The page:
[caption id="attachment_90682" align="alignnone" width="450"] As part of its WIMPgives program, WIMPs Tony Fardella and Kathy Pine (far left) design a website for Krista Gawronski and Erin Ascher of nonprofit Fabulous Women of Sonoma County. (credit: Arken Studios)[/caption]
NORTH BAY -- Social media has evolved into a great tool for business, allowing networking on so many different levels it's hard to imagine how we ever did without it. But face-to-face is making a comeback as well, stimulated by relationships developed in cyberspace.
[caption id="attachment_90680" align="alignright" width="300"] WIMPs gather for an exchange of interactive media news and strategies.[/caption]
New co-working, networking groups are springing up and old ones reviving, often as a direct result of Facebook connections and the site Meetup.com, a web host for local groups.
According to social media consultant Kerry Rego, local tech and non-tech business people are looking for group support.
"Co-working, shared spaces, crowd sourcing, crowd funding, cooperatives and locally focused vendor relationships: these are increasing in the North Bay," said Ms. Rego. "People want to work together with those they trust."
WIMP (Web and Interactive Media Professionals, beawimp.org) in Sonoma County, BABS (Bay Area Bloggers Society, meetup.com/BABSociety) in Marin, Chimera Arts and Maker Space (chimeraarts.org) in Sebastopol and Startup Grind North Bay (startupgrind.com/north-bay) are only a few of the new support groups for local professionals.
SofTech (SofTech.org), a Marin and Sonoma group for software developers, is making a comeback.
WIMP co-organizer Melissa Geissinger and three fellow web designers got frustrated having to drive to San Francisco to meet others in the industry.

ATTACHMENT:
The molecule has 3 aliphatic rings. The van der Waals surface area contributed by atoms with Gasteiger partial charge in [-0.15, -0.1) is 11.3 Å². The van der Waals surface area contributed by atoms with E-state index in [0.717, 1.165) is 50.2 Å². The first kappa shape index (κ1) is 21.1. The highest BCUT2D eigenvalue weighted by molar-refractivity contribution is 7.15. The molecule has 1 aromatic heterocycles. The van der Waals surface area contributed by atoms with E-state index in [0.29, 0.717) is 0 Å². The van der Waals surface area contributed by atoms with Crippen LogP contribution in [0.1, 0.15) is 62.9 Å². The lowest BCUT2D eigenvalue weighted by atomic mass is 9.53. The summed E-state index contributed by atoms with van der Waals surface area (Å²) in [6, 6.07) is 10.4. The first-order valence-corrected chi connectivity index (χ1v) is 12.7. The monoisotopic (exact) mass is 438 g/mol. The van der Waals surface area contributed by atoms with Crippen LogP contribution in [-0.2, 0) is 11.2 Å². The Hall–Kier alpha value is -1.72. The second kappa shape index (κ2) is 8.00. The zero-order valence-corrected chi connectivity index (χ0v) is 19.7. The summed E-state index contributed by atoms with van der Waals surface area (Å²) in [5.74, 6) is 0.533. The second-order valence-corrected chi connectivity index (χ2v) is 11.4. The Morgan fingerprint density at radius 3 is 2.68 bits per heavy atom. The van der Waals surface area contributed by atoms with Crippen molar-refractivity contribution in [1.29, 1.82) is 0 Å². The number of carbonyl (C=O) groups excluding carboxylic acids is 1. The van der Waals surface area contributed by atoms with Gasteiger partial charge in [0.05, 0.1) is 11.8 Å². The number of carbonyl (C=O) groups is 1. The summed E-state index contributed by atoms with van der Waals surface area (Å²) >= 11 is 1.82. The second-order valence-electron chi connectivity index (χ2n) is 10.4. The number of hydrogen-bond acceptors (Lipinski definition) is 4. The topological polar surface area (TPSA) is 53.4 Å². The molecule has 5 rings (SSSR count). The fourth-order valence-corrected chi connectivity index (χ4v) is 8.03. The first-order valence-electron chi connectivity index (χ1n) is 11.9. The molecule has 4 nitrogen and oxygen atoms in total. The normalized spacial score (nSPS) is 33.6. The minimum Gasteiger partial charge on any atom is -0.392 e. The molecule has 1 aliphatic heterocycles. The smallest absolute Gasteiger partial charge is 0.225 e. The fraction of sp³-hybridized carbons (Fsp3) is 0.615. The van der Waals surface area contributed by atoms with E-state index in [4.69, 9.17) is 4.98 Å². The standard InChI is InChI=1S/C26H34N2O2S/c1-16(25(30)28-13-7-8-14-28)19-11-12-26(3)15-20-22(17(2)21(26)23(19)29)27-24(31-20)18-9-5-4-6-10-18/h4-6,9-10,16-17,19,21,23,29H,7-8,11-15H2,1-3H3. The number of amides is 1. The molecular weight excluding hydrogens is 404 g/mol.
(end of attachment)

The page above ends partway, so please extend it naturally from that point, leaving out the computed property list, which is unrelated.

"We wondered if there were enough designers in Sonoma County to form a group," she said. "At our first meeting 25 of them showed up, so we knew we were on the right track. Since then we've snowballed."
WIMP has 400 members on Meetup website and 500 on Facebook. The group meets for lunch and potluck suppers a couple of times a month for formal and informal discussions of industry issues.
"It's been so successful, we're currently crowd-funding for expansion resources," said Ms. Geissinger. "We'd like to take it to other counties."
Startup Grind North Bay is something of a continuation of Venture Greenhouse, an incubator that was shut down by Dominican University earlier this year. About 230 members, mostly entrepreneurs in the green tech sector, meet monthly in San Rafael for fireside chats.
"We don't offer funding, although angel investors are welcome, both as participants and speakers," said co-organizer John Starr. "We're purely a support group, offering how-to and how-not-to advice on starting a company."
[caption id="attachment_90681" align="alignleft" width="240"] Startup Grind has more than 300 members.[/caption]
Startup Grind partners with other local groups, including SofTech, now with 83 members who meet monthly in San Rafael to share strategies and listen to speakers and panels.
According to spokesman Mark Ginnebaugh the group languished for several years before sites such Facebook, LinkedIn and Meetup allowed the word to go out that meetings were again taking place.
"Now our numbers are growing," he said. "There are quite a few software developers in the region who are discovering the advantages to actual rather than virtual meetings."
Chimera Art Space is a co-operative of Sonoma County makers that meet in Sebastopol for sessions on everything manufactured, from adobe pizza ovens to 3-D printing. Now at 164 maker-members, the group welcomes photographers, jewelry makers, metal arts workers, arts and craftsmen, software designers and more.